‘Iranian boats harassed US warship near Persian Gulf’
US Navy has alleged that four Iranian small boats harassed its warship in “Strait of Hormuz” near Persian Gulf on Tuesday although no missiles were fired by them.
According to a US defence official, two of the Iranian vessels came within 300 yards of the guided missile destroyer “USS Nitze” and they harassed the destroyer by conducting a high speed intercept despite repeated warnings.
Reacting to the incident, Adm. John Richardson, the chief of naval operations, today said that it reflects America's naval tensions with Tehran.
He also recalled the brief detention of 10 U.S. Navy sailors in January this year who mistakenly steered into Iranian waters.
Sharing details of the incident, the US official said the Iranian boats approached the Nitze at high speed on Tuesday, in an unsafe and unprofessional manner. The destroyer fired ten flares in the direction of the Iranian boats and sounded the ship's whistle several times in an effort to warn the boats away, the official said. The Nitze also tried to communicate with the Iranians over the radio, and also changed course to avoid the vessels.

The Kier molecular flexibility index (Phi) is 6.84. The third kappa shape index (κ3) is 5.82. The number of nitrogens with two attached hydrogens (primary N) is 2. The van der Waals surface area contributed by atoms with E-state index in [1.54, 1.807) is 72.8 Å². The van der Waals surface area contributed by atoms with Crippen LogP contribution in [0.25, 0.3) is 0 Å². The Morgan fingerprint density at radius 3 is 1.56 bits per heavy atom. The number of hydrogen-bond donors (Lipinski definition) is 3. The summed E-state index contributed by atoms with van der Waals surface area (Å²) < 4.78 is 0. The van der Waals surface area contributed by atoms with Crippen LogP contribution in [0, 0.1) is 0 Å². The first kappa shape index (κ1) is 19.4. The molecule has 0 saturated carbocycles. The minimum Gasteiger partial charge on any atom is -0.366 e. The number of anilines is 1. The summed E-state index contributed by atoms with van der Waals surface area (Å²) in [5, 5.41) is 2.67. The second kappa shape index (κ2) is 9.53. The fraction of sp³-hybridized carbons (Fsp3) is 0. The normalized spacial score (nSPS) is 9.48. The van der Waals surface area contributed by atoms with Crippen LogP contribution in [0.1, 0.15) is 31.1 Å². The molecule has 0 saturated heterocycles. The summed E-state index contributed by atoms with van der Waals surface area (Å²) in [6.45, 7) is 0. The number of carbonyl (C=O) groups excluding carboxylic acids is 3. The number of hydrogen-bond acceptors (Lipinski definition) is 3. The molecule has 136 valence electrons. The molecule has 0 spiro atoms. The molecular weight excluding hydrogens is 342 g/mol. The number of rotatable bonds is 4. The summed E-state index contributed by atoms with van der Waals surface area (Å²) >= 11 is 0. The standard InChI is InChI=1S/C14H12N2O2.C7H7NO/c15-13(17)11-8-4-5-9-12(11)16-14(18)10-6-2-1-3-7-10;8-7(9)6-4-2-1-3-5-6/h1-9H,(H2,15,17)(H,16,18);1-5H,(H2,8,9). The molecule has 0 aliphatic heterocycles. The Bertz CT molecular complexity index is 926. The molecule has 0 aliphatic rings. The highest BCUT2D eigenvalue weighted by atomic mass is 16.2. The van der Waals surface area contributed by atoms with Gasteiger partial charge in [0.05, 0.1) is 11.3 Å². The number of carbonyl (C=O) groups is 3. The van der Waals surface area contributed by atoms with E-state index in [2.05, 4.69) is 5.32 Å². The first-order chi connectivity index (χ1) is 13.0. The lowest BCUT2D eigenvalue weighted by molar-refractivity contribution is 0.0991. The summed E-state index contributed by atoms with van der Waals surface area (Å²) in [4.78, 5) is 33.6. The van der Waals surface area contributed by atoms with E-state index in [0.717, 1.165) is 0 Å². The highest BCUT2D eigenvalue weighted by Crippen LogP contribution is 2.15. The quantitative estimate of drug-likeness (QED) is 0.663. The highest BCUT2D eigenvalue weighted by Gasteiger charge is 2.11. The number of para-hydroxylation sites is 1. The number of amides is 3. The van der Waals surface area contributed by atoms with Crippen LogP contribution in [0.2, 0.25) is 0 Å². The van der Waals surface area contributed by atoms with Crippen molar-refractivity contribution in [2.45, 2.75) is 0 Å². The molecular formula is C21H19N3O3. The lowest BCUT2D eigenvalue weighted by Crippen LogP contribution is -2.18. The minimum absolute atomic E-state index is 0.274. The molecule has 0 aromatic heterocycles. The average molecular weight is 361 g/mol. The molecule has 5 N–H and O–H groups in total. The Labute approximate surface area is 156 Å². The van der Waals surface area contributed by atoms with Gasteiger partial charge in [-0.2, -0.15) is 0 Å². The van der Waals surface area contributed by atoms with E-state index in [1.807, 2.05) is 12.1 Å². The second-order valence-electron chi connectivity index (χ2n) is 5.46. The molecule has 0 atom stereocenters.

The official said two boats ignored the warnings and continued to speed toward the Nitze until they were within 300 yards of the U.S. ship.
The USS Nitze was in international waters in the Strait of Hormuz with the USS Mason, also a guided missile destroyer. The official wasn't authorized to discuss the incident publicly so spoke anonymously.
Richardson said the encounter raises questions about what is the "new normal," adding, "We have to be mindful that we don't become complacent as things get steadily busier, steadily more engaging and that we're thoughtful about how we approach those challenges."
Last December, Iranian ships fired rockets near U.S. warship and other vessels in the Strait of Hormuz, and a month later flew an unarmed drone over the USS Harry S. Truman aircraft carrier in the Persian Gulf.
The January detention incident triggered a Navy investigation which found that the sailors failed to navigate properly and did not use appropriate communications as they sailed near Farsi Island, a base for the Iran Revolutionary Guard Corps Navy in the Persian Gulf.
The Iranians boarded the boats, pointed their guns at the U.S. sailors and took them to the island where they were held overnight. They were released after Washington intervened.
Several of the sailors were fired from their jobs or disciplined in connection with the incident.
(With AP inputs)